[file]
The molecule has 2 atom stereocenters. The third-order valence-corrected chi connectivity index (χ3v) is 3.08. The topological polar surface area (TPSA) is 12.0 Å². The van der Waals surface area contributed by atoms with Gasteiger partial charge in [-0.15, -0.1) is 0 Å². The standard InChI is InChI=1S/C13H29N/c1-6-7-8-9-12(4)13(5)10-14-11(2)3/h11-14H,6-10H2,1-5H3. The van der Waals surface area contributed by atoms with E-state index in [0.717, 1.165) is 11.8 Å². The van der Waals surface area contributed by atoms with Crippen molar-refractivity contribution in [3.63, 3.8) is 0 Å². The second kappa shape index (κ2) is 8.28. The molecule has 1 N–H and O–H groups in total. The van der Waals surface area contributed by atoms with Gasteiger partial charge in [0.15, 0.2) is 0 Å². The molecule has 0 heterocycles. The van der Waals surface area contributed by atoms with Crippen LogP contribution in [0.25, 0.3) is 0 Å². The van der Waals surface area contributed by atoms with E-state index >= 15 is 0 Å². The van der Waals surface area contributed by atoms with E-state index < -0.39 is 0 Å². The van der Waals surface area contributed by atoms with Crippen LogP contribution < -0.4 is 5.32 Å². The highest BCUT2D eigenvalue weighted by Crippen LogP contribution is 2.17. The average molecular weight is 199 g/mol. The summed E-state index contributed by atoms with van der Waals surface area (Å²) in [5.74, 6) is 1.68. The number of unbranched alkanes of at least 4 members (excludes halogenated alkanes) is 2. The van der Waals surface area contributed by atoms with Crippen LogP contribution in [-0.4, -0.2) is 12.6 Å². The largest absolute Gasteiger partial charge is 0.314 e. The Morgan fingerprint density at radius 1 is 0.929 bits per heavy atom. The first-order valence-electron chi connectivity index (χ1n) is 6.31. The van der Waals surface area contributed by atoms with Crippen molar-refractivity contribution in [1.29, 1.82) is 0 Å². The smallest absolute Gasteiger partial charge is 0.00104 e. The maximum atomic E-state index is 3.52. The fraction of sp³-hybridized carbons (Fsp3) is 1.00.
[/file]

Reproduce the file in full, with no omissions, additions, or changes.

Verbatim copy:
The molecule has 2 atom stereocenters. The third-order valence-corrected chi connectivity index (χ3v) is 3.08. The topological polar surface area (TPSA) is 12.0 Å². The van der Waals surface area contributed by atoms with Gasteiger partial charge in [-0.15, -0.1) is 0 Å². The standard InChI is InChI=1S/C13H29N/c1-6-7-8-9-12(4)13(5)10-14-11(2)3/h11-14H,6-10H2,1-5H3. The van der Waals surface area contributed by atoms with E-state index in [0.717, 1.165) is 11.8 Å². The van der Waals surface area contributed by atoms with Crippen molar-refractivity contribution in [3.63, 3.8) is 0 Å². The second kappa shape index (κ2) is 8.28. The molecule has 1 N–H and O–H groups in total. The van der Waals surface area contributed by atoms with Gasteiger partial charge in [0.15, 0.2) is 0 Å². The molecule has 0 heterocycles. The van der Waals surface area contributed by atoms with Crippen LogP contribution in [0.25, 0.3) is 0 Å². The van der Waals surface area contributed by atoms with E-state index >= 15 is 0 Å². The van der Waals surface area contributed by atoms with E-state index < -0.39 is 0 Å². The van der Waals surface area contributed by atoms with Crippen LogP contribution < -0.4 is 5.32 Å². The highest BCUT2D eigenvalue weighted by Crippen LogP contribution is 2.17. The average molecular weight is 199 g/mol. The summed E-state index contributed by atoms with van der Waals surface area (Å²) in [5.74, 6) is 1.68. The number of unbranched alkanes of at least 4 members (excludes halogenated alkanes) is 2. The van der Waals surface area contributed by atoms with Crippen LogP contribution in [-0.4, -0.2) is 12.6 Å². The largest absolute Gasteiger partial charge is 0.314 e. The Morgan fingerprint density at radius 1 is 0.929 bits per heavy atom. The first-order valence-electron chi connectivity index (χ1n) is 6.31. The van der Waals surface area contributed by atoms with Crippen molar-refractivity contribution in [1.29, 1.82) is 0 Å². The smallest absolute Gasteiger partial charge is 0.00104 e. The maximum atomic E-state index is 3.52. The fraction of sp³-hybridized carbons (Fsp3) is 1.00.